Sunday, August 31, 2014

Best Supporting Actress 1989 Smackdown: My Ballot

Over at The Film Experience there's a monthly feature called The Best Supporting Actress Smackdown. It was originally started by Stinkylulu at their website and I strongly encourage you to visit past years there. But be prepared to be sucked in as you will literally spend hours of your life consumed with the Supporting Actress performances from various years. (Yes, Barbara Hershey shoulda won in 1996! Sorry, Juliette Binoche...)

The concept is simple: a year is chosen and a selected panel re-examinzes all 5 nominees with a grade of 1 to 5 hearts depending on how effective/good the performance is. Also for that month, there are even articles based on other films that year to give the nominated films context. August was 1989. I personally contributed two posts looking at that year: The 10 Hottest Hotties of 1989 and the final films of two Hollywood legends that happened to both be released that year. There's also a reader's write-in ballot for the Smackdown that is taken into consideration for the eventual outcome. This was the first month I was finally able to watch all 5 performances in time to contribute. Below is my ballot of the 5 women nominated for Best Supporting Actress in 1989:

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Brenda Fricker My Left Foot
The Role: Mrs. Brown the real-life harried mother of Christy Brown (Daniel Day Lewis). A man with cerebal palsy that learned to use his left appendage to write and paint.

Playing one of those classic movie mom staples - no-nonsense, tough-loving - she's the rock that Christy stands on, steadfastly supporting him to "make his mark". Fricker is all steely eyes and determination with motherly affection buried beneath her strong demeanor. Her simplicity and worn-in realism are effective, but they get overshadowed by Day Lewis' astonishing physical commitment.  And she willingly hands scenes over to him instead of allowing her character to make her own mark. ♥♥

Anjelica Huston Enemies: A Love Story
The Role: Tamara Broder, the first wife of the film's hero (he already has a new wife and mistress) that seemingly comes back from the dead after having been believed to have died in the Holocaust.

Appearing like a ghost (and giving the film some much needed new energy), Huston limps her way into the story with an air of mystery. But the film doesn't really seem all that interested in letting us find out who she is. Relying heavily on Huston's own charisma and charm to do much of the work (there's always been something enigmatic about the star - as if she's holding a secret), she brings shades of color to fill in this outline of a character that's more writer's plot device than a fully formed creation. ♥♥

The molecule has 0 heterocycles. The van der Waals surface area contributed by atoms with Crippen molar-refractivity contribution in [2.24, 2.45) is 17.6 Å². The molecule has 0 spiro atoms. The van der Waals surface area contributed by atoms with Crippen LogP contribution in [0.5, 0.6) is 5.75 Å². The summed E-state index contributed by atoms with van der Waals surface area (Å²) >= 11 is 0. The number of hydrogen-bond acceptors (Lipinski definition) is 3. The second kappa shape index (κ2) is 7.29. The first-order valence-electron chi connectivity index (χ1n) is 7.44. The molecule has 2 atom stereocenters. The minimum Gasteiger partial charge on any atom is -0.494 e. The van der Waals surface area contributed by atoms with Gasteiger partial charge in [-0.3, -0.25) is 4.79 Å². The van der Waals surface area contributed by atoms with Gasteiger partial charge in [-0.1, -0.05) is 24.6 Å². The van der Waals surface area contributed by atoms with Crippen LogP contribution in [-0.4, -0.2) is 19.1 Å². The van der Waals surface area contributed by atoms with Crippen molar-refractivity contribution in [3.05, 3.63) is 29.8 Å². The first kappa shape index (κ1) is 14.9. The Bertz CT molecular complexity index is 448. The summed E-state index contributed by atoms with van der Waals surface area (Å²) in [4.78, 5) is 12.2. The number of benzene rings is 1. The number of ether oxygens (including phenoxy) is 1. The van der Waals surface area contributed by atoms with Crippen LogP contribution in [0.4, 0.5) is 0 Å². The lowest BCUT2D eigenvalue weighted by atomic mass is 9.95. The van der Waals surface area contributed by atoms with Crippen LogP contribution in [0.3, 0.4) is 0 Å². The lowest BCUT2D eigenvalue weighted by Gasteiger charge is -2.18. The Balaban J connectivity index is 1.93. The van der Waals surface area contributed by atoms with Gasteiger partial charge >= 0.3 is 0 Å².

Lena Olin Enemies: A Love Story
The Role: Masha, The mistress of the main character. A surviver of the concentration camps, she now lives in New York with her mother and has some issues...

Masquerading as an actressexual showcase, the film seems to have based all the female roles on ideas or types of women instead of anything based in reality. While Huston must make something out of nothing, Olin is challenged with taking a tired male fantasy of what a constitues an interesting female character and making it seem plausible. Her Masha is damaged (so that the man can save her, naturally), sexual (she seems to be constantly horny), unpredictable (to make her wild in the sack), and, of course, drop-dead gorgeous. Olin delivers on all accounts, while somehow making this cliché seem fresh and interesting. Her commitment and strive for authenticity elevate the material she's given. But this nomination feels like a make-up nomination for her far superior work as a similar character in the previous year's The Unbearable Lightness of Being♥♥♥ 

Julia Roberts Steel Magnolias
The Role: Shelby Eatonton (married name Latcherie) a young Southern newlywed with diabetes that risks her health when she becomes pregnant.

How the Academy was able to single out Roberts among the stellar ensemble of great actressing (Sally Field is best in show, but I would've put Shirley MacLaine here in supporting) really comes down to two important factors: 1) she was a hot, young thing and the Academy never misses an opportunity to reward beauty and youth and 2) more importantly, her character dies, thus giving her the upper hand. It's fascinating watching early Julia Roberts performances while she's still finding her footing as a star. Her unsteady but watchable work as Shelby is like a diamond in the rough. ♥♥

Dianne Wiest Parenthood
The Role: Helen Buckman, a single mother of two trying to raise her troubled children.

Wiest makes it all seem so deceptively simple. She effortlessly drifts from tearjerking emotion to laugh out loud humor - often within the same scene - while grounding it in an identifiable and relatable reality. Unlike Fricker's saintly stoic of a mother, Wiest is messy, frazzled, and, like the rest of us, doesn't have all the answers. She's just trying to make do the best she can. Her reaction when she finds out about her daughter's pregnancy goes from shock, to confusion, to incredulous resentment at being too young to be a grandmother ("I was at Woodstock, for christ sake!"), exploring different levels of emotion within minutes while still being absolutely hilarious. How does she make it look so easy? ♥♥♥♥

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The Oscar that year went to Brenda Fricker, but I would've given it to another mother: Dianne Wiest. And my personal ranking of the performances (since 3 ladies received the same score) would be Wiest, Olin, Fricker, Huston, then Roberts. Make sure you head on over to The Film Experience to read who topped the panel's list!

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